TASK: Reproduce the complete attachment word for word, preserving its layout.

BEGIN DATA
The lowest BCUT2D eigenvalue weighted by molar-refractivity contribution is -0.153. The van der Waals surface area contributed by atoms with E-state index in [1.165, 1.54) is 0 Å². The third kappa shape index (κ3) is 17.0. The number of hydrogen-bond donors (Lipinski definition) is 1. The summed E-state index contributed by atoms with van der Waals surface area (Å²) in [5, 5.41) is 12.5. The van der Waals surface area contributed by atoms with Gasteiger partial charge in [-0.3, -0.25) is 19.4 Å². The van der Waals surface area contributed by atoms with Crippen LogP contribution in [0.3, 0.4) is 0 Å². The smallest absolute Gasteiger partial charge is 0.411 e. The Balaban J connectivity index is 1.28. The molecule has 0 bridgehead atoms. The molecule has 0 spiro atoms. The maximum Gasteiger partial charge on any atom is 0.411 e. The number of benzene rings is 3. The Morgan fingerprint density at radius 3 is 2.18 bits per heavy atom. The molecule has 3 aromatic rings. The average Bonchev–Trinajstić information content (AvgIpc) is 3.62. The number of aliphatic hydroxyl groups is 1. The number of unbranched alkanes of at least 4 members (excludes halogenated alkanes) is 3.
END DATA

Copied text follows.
The lowest BCUT2D eigenvalue weighted by molar-refractivity contribution is -0.153. The van der Waals surface area contributed by atoms with E-state index in [1.165, 1.54) is 0 Å². The third kappa shape index (κ3) is 17.0. The number of hydrogen-bond donors (Lipinski definition) is 1. The summed E-state index contributed by atoms with van der Waals surface area (Å²) in [5, 5.41) is 12.5. The van der Waals surface area contributed by atoms with Gasteiger partial charge in [-0.3, -0.25) is 19.4 Å². The van der Waals surface area contributed by atoms with Crippen LogP contribution in [0.3, 0.4) is 0 Å². The smallest absolute Gasteiger partial charge is 0.411 e. The Balaban J connectivity index is 1.28. The molecule has 0 bridgehead atoms. The molecule has 0 spiro atoms. The maximum Gasteiger partial charge on any atom is 0.411 e. The number of benzene rings is 3. The Morgan fingerprint density at radius 3 is 2.18 bits per heavy atom. The molecule has 3 aromatic rings. The average Bonchev–Trinajstić information content (AvgIpc) is 3.62. The number of aliphatic hydroxyl groups is 1. The number of unbranched alkanes of at least 4 members (excludes halogenated alkanes) is 3.